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June 6, 2018 - MCI patients participate in groundbreaking breast cancer study

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Good news has been reported for those with early-stage breast cancer: Chemotherapy might not be necessary, according to a recent study, called TAILORx. The study followed nearly 7,000 breast cancer patients, 70 of whom participated at USA Mitchell Cancer Institute, from 2006-2011.

The study found that a gene test, called Oncotype DX Breast Cancer Assay, could identify patients who could forego chemotherapy and take only medication to block estrogen or stop its production. While life-saving, chemotherapy can have side effects ranging from hair loss and nausea to heart and nerve damage or infection.

"It's going to save tens of thousands of people from having to take unnecessary chemotherapy,” said Dr. Thomas Butler, senior staff medical oncologist and associate professor of interdisciplinary clinical oncology at Mitchell Cancer Institute. He spoke to FOX10 on the subject in an interview June 4.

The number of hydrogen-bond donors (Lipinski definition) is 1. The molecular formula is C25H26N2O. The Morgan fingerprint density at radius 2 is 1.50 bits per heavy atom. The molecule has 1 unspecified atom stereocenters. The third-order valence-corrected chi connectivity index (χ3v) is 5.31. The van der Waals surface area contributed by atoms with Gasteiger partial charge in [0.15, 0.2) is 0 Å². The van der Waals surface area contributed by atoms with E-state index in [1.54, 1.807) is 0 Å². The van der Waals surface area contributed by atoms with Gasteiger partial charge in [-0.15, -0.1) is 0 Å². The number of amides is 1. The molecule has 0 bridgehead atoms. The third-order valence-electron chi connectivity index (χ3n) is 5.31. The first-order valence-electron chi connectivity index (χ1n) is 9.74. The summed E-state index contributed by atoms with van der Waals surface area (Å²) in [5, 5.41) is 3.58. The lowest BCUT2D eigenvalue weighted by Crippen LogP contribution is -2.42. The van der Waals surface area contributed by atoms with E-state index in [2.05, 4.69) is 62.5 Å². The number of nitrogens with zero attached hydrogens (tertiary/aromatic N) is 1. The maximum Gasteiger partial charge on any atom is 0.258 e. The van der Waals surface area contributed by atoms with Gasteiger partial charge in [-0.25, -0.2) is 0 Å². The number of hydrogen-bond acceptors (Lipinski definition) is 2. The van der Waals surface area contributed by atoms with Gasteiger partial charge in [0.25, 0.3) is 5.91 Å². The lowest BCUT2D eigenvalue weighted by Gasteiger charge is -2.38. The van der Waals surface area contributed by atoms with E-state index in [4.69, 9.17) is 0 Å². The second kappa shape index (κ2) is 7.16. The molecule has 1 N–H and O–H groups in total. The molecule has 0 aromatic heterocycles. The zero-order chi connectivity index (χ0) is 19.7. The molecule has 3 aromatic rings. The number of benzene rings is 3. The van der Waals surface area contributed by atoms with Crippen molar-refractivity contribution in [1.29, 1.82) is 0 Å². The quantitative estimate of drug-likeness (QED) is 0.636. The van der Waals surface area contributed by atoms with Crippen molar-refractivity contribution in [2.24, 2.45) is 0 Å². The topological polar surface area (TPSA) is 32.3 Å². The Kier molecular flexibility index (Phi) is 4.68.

The findings could make a difference for women who have early-stage breast cancer, with tumors one to five centimeters in size and that has not spread to the lymph nodes. The patients should also be hormone receptor positive and HER2-negative.

For the TAILORx study, the women were randomized into two groups: One received hormone therapy with chemotherapy, and the other received strictly hormone therapy. Researchers then followed the women for an average of nine years to determine recurrence and survival rates. No significant difference was found between the two groups.

Currently, 21 of MCI’s patients enrolled in the study are still in follow-up, Butler said. “All of these patients who participated in this can look back now and say, ‘I may have had chemotherapy, possibly unnecessarily, but I helped somebody else in the future,’” he said.

Mitchell Cancer Institute, an academic cancer research and treatment facility, offers about 45 clinical trials to patients, including Phase I, Phase II and Phase III trials. To find out whether you could qualify for a clinical trial, call Mitchell Cancer Institute at 251-665-8000.



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